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County Kilburn

Like recent low-budget Britpic "The Jolly Boys' Last Stand," Elliot Hegarty's debut feature "County Kilburn" is a good example of unindulgent DV film-making that deserved a shot at celluloid. An engaging local character comedy set among a group of idlers in a London pub, it reps a difficult commercial sell due to its thin subject matter but is a strong calling card for Hegarty's future big-screen career.

With:
With:Ciaran Mcmenamin, Rick Warden, John Bowe, Georgia Mackenzie, Patrick Duggan, Kay D'Arcy, Norman Rodway, Simon Sherlock, Tony Bluto, James Duggan, Les Doherty, Ryan Pope, Paul O'Grady.

Like recent low-budget Britpic “The Jolly Boys’ Last Stand,” Elliot Hegarty’s debut feature “County Kilburn” is a good example of unindulgent DV film-making that deserved a shot at celluloid. An engaging local character comedy set among a group of idlers in a London pub, it reps a difficult commercial sell due to its thin subject matter but is a strong calling card for Hegarty’s future big-screen career.

A district in northwest London heavily populated by Irish, Kilburn has the distinction of having a bar every 40 yards along its main street. In one of these, the downmarket Waggon & Horses, young Irish barman Mickey (Ciaran Mcmenamin) is on his last week in the job – and alone at the helm, following a heart attack by the owner while drinking a glass of Guinness. Troubled by an ongoing g.f. problem, Mickey reckons there must be more to life than pulling pints.

Divided into sections by days, pic is essentially a series of ongoing character sketches centered on the bar’s small lineup of regulars, for whom the place represents a cozy home away from home. Mickey’s school friend, Johno (Rick Warden), is a seemingly well-adjusted guy who hides a secret about his continuing unemployment; Black Jack (John Bowe, excellent) is an ornery misogynist who’s not all he seems; Billy (Simon Sher-lock) is a flashy car salesman; and the grumpy, monosyllabic Mr. Bollox (veteran Norman Rodway) is named after the one word in his vocabulary.

The bar’s placid routine is suddenly shaken by the arrival halfway of sexy, forthright Sue (Georgia Mackenzie), an old school friend long fancied but never conquered by both Mickey and Johno. Mickey offers her a short-term job behind the bar, and she turns out to have surprises in store for both guys.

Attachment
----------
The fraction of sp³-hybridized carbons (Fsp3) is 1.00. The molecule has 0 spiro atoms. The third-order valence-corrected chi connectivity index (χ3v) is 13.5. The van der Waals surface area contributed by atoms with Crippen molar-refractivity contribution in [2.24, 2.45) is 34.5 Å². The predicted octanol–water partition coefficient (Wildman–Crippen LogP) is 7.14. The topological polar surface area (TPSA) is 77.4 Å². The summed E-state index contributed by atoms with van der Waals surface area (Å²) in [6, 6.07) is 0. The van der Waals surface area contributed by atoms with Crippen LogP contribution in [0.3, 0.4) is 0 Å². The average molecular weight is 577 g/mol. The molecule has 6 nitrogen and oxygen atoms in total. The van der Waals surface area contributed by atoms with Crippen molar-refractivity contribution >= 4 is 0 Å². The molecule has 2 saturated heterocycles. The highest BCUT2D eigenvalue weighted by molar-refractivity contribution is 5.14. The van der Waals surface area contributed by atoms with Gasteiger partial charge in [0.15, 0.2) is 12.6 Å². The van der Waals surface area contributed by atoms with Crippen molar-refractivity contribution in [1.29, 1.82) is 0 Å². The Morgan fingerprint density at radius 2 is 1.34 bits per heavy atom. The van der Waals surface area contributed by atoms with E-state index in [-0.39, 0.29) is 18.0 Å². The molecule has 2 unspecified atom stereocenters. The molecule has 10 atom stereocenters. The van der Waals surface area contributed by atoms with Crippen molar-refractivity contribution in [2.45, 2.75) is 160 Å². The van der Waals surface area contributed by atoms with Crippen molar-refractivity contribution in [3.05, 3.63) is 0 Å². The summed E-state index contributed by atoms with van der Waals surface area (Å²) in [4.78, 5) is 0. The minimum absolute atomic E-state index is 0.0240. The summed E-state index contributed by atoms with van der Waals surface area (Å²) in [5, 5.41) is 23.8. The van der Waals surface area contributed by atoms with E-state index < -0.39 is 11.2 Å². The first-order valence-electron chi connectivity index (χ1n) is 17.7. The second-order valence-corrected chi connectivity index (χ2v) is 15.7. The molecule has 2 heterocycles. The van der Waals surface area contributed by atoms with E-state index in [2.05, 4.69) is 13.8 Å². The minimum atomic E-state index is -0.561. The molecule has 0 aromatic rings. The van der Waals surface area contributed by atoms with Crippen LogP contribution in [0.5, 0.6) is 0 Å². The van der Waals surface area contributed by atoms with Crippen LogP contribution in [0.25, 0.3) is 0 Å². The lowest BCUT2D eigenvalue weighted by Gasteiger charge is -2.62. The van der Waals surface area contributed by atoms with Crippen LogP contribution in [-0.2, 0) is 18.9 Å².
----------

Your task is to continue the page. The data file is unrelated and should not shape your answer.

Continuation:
Despite being set in Kilburn, film could almost take place anywhere, as the clientele is only marginally Irish and the humor more generally Brit-ish (specifically London) in flavor. Ensemble playing is excellent, and Hegarty, shooting and cutting like a regular movie, juggles the characters and storylines with considerable skill. Running time is admirably tight.

Sound on version caught was occasionally rough and unbalanced, but will be corrected in the final mix, per Hegarty, now that completion money has finally arrived.

County Kilburn

U.K.

Production: An @radical.media presentation of a Watermark Films production, in association with Breakneck Films. (International sales: Watermark, London.) Produced by Nick Heyworth. Executive producer, Magnus Macintyre. Directed, written by Elliot Hegarty.

Crew: Camera (color, DV), John Lynch; editors, Vincenzo De Cecco, Bill Jones; production designer, Chris Oddy; costumes, Colleen Saunders; sound, Patrick Owen, Martin Kittappa; assistant director, Mark Fenn; casting, Sue Pocklington. Reviewed at Edinburgh Film Festival (Focus on British Cinema), Aug. 17, 2000. Running time: 81 MIN.

With: With:Ciaran Mcmenamin, Rick Warden, John Bowe, Georgia Mackenzie, Patrick Duggan, Kay D'Arcy, Norman Rodway, Simon Sherlock, Tony Bluto, James Duggan, Les Doherty, Ryan Pope, Paul O'Grady.

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